Arthur Shilstone, renowned watercolor artist, passed away July 30 at his Redding, Connecticut, home. 

He was 97 years old. Shilstone was born in Weehawken, New Jersey, in 1922 to Arthur and Elsie Shilstone. He grew up in Glen Ridge, New Jersey, and Lake Mahopac, New York, with an older sister, Dorothy. Shilstone graduated Mahopac High School in 1940.

Shilstone was an enthusiatic sportsman from an early age.

“We spent summers at our retreat on the lake from the time I was 4 years old,” he told Anglers Journal in 2015. “My dad moved the family there in 1929 when I was 16 years old after losing everything except the cottage in the stock market crash. Those were tough times for my family, yet for me they were idyllic. “We had the lake to ourselves. I’d go fishing in the family canoe or hunt for grouse or pheasant or rabbit in the woods or fields. The opening of bass season was the second-biggest day of the year for me (after Christmas). And on opening day of hunting season, half the boys in school were out ‘sick’ with hunters’ flu. I had a whole different feeling living there than I did living near the city. Later, when I turned from commercial illustrations to gallery art, I drew on my experiences at Lake Mahopac to start painting sporting art.”

After high school, Shilstone attended the Pratt Art Institute in Brooklyn, New York, where he studied for two years before enlisting in the Army. Shilstone was assigned to a World War II unit called the “Ghost Army,” whose soldiers — armed with inflatable tanks, cannons, jeeps, trucks and airplanes — created illusions and spread disinformation to deceive the Third Reich into overestimating the strength of Allied forces.

Upon his return from the war, Shilstone finished his degree from the Pratt Institute, graduating in 1947. He and his wife, Beatrice, married in 1953.

Shilstone was known at the time for illustrations that appeared in such magazines as Time, National Geographic, Sports Illustrated, Gourmet and others. He also illustrated album covers and created corporate artwork for companies such as AT&T and Exxon.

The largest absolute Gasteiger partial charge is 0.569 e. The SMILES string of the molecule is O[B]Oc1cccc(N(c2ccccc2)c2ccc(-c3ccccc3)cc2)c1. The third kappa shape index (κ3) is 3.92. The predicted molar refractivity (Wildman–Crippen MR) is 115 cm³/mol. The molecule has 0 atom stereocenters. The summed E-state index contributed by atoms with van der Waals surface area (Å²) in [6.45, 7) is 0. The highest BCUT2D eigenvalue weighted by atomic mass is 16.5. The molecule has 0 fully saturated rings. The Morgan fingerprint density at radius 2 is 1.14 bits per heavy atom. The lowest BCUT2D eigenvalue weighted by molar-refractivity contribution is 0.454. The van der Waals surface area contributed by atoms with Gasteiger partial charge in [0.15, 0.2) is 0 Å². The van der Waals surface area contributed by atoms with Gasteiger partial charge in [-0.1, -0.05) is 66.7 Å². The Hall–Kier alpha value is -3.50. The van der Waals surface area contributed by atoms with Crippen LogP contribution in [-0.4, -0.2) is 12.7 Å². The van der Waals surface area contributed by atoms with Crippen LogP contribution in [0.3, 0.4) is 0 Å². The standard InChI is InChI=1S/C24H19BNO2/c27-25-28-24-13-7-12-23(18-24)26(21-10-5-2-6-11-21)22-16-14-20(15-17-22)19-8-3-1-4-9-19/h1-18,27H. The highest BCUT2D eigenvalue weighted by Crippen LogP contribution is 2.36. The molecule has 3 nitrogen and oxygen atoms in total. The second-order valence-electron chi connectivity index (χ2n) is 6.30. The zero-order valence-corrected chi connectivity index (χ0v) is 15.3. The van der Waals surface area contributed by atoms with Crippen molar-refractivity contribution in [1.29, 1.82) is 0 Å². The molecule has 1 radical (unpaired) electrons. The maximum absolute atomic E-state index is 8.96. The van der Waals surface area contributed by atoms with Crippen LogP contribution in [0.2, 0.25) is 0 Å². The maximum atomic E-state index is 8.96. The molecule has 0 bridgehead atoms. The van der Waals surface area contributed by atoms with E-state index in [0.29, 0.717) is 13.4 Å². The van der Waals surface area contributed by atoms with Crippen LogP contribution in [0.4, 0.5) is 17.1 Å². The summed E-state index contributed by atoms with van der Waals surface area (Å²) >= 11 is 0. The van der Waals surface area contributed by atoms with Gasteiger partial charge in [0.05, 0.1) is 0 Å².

Shilstone eventually shifted his focus to fine art, crafting hunting and fishing paintings for galleries and magazines. He soon became nationally acclaimed and was published in Sports Afield, Field & Stream, Sporting Classics and Gray’s Sporting Journal.

Fred Polhemus, who profiled the artist for Anglers Journal in 2015, wrote this about Shilstone’s techniques: “Shilstone creates mood by blurring details in mists and skies. Tight details, such as fins and feathers, are not a priority in his work. He uses his brush to show men pursuing game and to capture a body of water at a particular time of day, bathing the scene in the light and rich colors of the season. His goal is to create a sense of place and a place of sense in which sight, sound, look, and the changing light and shadows crystallize the moment.”

Shilstone’s last painting was a commission of a fishing scene that he completed three months before his death. Shilstone was preceded in death by his wife, Beatrice, of 63 years, who died in 2016. He is survived by sons Jonathan Shilstone, who lives in Ridgefield, Connecticut, with his wife Martha, and William Shilstone, who lives in Bedford Corners, New York, with his wife, Heide. He leaves behind five grandsons: Timothy, Matthew, Robert, Chad and Alec, as well as a great-granddaughter, Riley Jade Shilstone.

For more about Shilstone’s life and artwork, read “Master of the Moment,” which originally appeared in the Spring 2015 issue of Anglers Journal.

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